Is a Bone Graft?
A bone graft is
a surgical procedure used to fix problems with bones or joints. Bone grafting,
or transplanting of bone tissue, is beneficial in fixing bones that are damaged
from trauma, or problem joints. It’s also useful for growing bone around an
implanted device, such as a total knee replacement. A bone graft may fill a
void where bone is absent or help provide structural stability.
The bone used in a bone graft can come from your body, a
donor, or it can be entirely man-made. The bone graft can provide a framework
where new, living bone can grow if it’s accepted by the body.
The two most common types of bone grafts are:
- An allograft
uses bone from a deceased donor or a cadaver that has been cleaned and stored
in a tissue bank.
- An autograft
comes from a bone inside your body, such as your ribs, hips, pelvis, or wrist.
The type of graft used depends on the type of injury your
surgeon will be repairing. Allografts are commonly used in hip, knee, or long
bone reconstruction. Long bones include arms and legs. The advantages are there’s
no additional surgery needed to acquire the bone. It also lowers your risk of
infection since additional incisions or surgery aren’t required
Bone Grafting Is Performed
Bone grafting is done for numerous reasons, including injury
and disease. There are four main reasons bone grafts are used:
bone graft may be used in the case of multiple or complex fractures or those
that don’t heal well after initial treatment.
helps two bones heal together across a diseased joint. Fusion is most often
done on the spine.
is used for bone lost to disease, infection, or injury. This can involve
using small amounts of bone in bone cavities or large sections of bones.
- A graft can be used to help bone heal around
surgically implanted devices, like joint replacements, plates, or screws
Risks of a Bone Graft
All surgical procedures involve risks of bleeding,
infection, and reactions to anesthesia. Bone grafts carry these risks and other
- nerve injury
- rejection of the bone graft
- reabsorption of the graft
Ask your doctor about these risks and what you can do to
to Prepare for Bone Grafting
Your doctor will perform a complete medical history and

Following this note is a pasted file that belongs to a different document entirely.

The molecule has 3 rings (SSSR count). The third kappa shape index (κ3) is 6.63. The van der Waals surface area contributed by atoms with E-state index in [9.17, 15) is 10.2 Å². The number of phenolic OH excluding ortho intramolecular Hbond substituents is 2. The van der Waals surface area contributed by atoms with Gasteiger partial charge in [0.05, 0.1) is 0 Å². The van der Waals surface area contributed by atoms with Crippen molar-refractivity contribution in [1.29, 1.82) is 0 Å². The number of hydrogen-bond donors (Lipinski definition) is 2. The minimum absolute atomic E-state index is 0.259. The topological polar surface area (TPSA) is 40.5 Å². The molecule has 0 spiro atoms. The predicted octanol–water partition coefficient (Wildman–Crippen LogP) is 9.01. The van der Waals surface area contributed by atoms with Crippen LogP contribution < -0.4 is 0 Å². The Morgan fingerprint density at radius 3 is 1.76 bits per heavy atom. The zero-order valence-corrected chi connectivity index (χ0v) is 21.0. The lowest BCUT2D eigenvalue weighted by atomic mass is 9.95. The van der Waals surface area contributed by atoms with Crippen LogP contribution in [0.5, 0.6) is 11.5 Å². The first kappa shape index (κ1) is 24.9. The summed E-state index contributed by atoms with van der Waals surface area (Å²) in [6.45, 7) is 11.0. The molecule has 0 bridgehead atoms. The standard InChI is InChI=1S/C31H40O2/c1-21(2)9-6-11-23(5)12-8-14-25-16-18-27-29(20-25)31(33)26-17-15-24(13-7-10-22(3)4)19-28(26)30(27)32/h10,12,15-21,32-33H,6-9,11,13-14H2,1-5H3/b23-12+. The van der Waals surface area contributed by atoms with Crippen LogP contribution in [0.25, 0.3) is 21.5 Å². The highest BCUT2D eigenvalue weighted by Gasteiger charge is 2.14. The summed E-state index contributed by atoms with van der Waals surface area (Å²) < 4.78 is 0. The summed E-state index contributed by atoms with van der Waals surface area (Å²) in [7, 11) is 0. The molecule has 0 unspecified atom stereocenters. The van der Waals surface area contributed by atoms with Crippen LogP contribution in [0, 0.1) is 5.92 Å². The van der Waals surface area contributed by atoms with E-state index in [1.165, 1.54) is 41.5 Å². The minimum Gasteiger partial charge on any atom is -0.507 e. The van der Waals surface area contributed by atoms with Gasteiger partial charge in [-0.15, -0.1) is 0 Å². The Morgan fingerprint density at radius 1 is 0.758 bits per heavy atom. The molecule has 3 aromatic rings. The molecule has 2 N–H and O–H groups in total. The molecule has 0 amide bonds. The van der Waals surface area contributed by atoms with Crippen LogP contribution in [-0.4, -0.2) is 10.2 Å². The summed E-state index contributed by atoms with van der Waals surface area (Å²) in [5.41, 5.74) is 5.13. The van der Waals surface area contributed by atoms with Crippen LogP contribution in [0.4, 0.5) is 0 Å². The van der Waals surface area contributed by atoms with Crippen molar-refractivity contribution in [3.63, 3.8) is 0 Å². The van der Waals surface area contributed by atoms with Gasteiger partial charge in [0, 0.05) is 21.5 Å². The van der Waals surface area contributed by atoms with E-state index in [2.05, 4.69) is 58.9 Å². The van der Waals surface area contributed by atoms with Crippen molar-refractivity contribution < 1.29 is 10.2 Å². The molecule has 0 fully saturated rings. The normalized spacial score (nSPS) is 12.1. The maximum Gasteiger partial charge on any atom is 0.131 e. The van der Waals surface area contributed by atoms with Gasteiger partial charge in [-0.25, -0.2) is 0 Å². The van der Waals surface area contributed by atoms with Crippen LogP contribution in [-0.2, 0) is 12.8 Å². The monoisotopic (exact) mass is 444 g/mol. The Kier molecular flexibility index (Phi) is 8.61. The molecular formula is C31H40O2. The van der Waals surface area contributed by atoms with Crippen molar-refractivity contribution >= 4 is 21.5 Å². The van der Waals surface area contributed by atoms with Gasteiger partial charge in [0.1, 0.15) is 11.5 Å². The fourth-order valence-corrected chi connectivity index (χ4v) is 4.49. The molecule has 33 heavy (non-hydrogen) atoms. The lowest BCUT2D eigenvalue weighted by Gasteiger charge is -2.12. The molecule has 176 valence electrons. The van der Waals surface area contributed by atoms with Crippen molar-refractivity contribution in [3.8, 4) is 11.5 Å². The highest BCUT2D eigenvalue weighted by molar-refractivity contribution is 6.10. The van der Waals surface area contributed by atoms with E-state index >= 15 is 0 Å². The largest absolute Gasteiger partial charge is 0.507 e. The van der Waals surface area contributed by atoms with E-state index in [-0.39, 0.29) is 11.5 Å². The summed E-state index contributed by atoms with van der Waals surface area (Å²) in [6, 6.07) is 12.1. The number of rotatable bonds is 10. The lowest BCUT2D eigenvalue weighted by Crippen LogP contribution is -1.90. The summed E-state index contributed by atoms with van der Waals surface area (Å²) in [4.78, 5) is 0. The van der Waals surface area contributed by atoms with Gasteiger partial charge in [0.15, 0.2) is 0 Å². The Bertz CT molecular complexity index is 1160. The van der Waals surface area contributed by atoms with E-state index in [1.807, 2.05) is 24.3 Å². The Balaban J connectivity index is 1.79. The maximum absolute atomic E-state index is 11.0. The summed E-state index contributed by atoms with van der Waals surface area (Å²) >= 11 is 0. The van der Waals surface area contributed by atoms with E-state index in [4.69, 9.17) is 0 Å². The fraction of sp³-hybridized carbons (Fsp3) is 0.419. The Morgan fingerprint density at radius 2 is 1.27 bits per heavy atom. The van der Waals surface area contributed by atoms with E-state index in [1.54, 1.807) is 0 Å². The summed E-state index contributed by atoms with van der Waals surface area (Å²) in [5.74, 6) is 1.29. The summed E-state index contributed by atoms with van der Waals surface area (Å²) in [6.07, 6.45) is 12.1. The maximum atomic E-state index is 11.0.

physical examination before your surgery. Make sure you tell your doctor about
any medications, over-the-counter drugs, or supplements you’re taking.
You’ll most likely be required to fast before surgery. This
is done to prevent complications while you’re under anesthesia.
Your doctor will give you complete instructions about what
do to the days before and the day of your surgery. It’s important to follow
a Bone Graft Is Performed
Your doctor will decide which type of bone graft will be
used before your surgery. You’ll be given general anesthesia, which will put
you into a deep, peaceful sleep. An anesthesiologist will monitor the
anesthesia and your recovery.
Your surgeon will make an incision in the skin above where
the graft is needed. They’ll then shape the donated bone to fit the area. The
graft will be held in place using any of the following:
Once the graft is securely in place, your surgeon will close
the incision or wound with stitches and bandage the wound. A cast or splint may
be used to support the bone while it heals. Many times, no casting or splint is
Recovery from bone grafts depends on the size of the graft
and other variables. Typical recovery can take anywhere from two weeks to more
than a year. You’ll probably need to avoid vigorous physical activity for as
long as your surgeon suggests.
Apply ice and elevate your arm or leg after surgery. This is
extremely important. It can help prevent swelling, which causes pain and can
cause blood clots in your leg. As a general rule, keep your arm or leg above
the level of your heart. Even if your injury is in a cast, putting ice bags
over the cast may help.
During your recovery, you should exercise the muscle groups
that weren’t affected by the surgery. This will help keep your body in good
shape. You should also maintain a healthy diet, which will aid in the recovery
One of the best things you can do is quit smoking. This will
improve the health of your body after surgery and beyond. Smoking slows the
healing and growth of bone. Research has shown that
bone grafts fail at a higher rate with smokers. Some surgeons refuse to do
elective bone grafting procedures on those who smoke.